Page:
14. wspscott

    wspscott Champion (882) May 25, 2006 Kentucky

    If the only reason to raise temps is to finish faster, then I don't see the point. I can wait another week if I need to. Besides that, wouldn't a healthy pitch of almost any yeast chew through this malt bill pretty quickly (4 - 7 days)? Is 1469 "finicky" or is it just a thick krausen?
     
  15. pweis909

    pweis909 Poo-Bah (1,790) Aug 13, 2005 Wisconsin
    Society


    Duh. This vote was fermentation temp, not mash temp. Ignore previous comments. Start low, let it go.
     
    jbakajust1 likes this.
  16. VikeMan

    VikeMan Poo-Bah (1,517) Jul 12, 2009 Pennsylvania

    Just an FYI... If there's a majority for steps/ramps/etc., we'll do further polls to figure out the steps/ramps. If there's not a majority for steps/ramps/etc., the fermentation temp will be determined using the rest of the data (votes).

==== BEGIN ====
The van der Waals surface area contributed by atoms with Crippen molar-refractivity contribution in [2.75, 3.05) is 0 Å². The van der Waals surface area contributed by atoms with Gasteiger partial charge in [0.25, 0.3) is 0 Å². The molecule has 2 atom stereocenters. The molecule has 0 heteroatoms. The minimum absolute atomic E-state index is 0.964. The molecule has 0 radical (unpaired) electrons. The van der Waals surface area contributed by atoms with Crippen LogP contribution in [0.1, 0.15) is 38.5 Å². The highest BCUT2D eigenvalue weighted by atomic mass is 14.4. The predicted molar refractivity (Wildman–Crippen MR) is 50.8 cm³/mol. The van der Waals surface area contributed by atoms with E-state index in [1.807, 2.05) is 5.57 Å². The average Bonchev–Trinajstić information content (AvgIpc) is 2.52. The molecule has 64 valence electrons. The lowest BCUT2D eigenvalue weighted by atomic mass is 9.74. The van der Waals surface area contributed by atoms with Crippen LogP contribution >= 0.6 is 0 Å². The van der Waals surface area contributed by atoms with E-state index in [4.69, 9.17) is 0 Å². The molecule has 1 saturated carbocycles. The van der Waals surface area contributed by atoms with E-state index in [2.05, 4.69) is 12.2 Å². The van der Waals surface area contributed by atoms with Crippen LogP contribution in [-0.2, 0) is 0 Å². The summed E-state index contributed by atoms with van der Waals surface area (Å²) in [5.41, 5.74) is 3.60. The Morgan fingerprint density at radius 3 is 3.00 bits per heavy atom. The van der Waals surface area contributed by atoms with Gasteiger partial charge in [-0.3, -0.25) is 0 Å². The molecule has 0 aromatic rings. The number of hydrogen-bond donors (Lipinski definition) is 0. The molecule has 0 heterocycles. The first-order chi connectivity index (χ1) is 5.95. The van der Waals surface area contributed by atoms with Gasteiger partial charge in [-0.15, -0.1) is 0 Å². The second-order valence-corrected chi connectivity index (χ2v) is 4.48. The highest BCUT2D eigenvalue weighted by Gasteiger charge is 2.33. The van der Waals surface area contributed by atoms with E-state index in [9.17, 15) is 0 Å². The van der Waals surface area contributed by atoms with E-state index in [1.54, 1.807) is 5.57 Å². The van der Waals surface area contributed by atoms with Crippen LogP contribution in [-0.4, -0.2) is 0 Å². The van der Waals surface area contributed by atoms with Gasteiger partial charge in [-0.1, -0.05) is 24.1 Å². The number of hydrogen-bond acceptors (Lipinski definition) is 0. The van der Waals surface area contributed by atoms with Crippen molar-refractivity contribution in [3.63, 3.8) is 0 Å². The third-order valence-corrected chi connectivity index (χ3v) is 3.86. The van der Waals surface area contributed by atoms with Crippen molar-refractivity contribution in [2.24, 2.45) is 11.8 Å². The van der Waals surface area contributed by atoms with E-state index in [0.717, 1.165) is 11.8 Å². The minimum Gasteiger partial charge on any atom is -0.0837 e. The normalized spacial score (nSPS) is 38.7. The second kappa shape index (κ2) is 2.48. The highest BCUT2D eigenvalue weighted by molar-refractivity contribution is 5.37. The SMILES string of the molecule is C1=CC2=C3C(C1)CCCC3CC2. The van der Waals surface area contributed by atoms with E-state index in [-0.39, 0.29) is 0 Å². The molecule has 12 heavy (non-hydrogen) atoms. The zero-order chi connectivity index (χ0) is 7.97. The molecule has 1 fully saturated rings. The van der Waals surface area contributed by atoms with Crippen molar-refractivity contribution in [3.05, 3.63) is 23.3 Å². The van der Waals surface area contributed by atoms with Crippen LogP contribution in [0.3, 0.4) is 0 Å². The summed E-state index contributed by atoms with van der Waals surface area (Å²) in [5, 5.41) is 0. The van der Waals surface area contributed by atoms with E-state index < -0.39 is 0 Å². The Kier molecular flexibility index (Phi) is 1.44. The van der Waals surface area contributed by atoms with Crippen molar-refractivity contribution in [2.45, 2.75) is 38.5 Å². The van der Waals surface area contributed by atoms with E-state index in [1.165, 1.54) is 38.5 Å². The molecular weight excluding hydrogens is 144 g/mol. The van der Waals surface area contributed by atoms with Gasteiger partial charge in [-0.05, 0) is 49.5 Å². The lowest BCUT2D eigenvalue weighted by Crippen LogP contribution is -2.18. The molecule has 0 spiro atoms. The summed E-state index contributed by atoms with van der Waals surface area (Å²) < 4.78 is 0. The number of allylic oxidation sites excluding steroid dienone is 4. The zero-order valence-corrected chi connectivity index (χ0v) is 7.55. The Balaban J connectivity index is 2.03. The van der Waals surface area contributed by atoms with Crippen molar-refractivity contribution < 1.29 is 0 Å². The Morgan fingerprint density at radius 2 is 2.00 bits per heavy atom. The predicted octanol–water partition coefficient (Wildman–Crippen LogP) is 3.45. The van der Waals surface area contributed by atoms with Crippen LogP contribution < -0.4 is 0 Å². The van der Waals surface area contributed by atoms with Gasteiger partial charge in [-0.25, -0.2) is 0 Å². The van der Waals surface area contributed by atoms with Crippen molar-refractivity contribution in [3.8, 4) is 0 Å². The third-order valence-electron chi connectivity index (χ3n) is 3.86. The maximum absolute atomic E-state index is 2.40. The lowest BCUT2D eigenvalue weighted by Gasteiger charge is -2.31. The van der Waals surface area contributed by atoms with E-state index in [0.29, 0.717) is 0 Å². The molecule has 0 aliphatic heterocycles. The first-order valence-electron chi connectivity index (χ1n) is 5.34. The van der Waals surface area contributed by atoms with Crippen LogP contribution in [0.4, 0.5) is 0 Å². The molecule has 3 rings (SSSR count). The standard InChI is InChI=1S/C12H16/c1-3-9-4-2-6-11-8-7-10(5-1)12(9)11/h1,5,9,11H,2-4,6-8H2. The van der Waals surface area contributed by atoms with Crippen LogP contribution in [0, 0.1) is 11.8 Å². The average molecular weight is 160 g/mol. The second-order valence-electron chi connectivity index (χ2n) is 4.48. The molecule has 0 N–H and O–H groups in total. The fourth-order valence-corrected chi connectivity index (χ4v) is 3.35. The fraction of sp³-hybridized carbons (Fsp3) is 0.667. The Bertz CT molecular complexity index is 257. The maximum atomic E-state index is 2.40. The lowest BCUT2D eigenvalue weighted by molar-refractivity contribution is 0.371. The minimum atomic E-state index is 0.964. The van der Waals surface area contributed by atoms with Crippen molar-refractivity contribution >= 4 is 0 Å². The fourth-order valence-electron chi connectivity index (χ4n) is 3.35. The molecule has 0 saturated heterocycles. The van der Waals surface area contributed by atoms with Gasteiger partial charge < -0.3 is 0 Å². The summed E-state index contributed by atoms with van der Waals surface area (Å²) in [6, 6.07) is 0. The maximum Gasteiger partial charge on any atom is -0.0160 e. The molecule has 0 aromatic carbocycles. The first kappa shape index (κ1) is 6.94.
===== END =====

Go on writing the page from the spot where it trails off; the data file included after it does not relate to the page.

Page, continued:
17. VikeMan

    VikeMan Poo-Bah (1,517) Jul 12, 2009 Pennsylvania

    Mean and Median: 67F
    Mode (non majority): 68F

    Calling this one for 67F.
     
    jimboothdesigns and jbakajust1 like this.
  18. telejunkie

    telejunkie Aspirant (243) Sep 14, 2007 Vermont

    Haven't taken part in this, but bummed i just brewed a half barrel of brown ale that will probably last a year knowing how i'm one of the few that will be drinking it. This is looking like a damn tasty beer. Good luck everyone!

    Fwiw, mine was:
    78% GW pale ale malt
    11% biscuit malt
    4% patagonia crystal 170L
    4% patagonia pearla negra
    2% GW crystal 75L
    22 IBU Warrior @ 60 min
    3 IBU Willamette @ 5 min
    5 IBU Sterling @ 5 min
    Wyeast 1272 at 66F
     
    #18 telejunkie, May 15, 2019 at 5:18 PM
    Last edited: May 15, 2019 at 5:30 PM
  19. Gsulliv2

    Gsulliv2 Initiate (87) Dec 9, 2014 Massachusetts
    Trader


    FINE! ...I'll try to help you with it...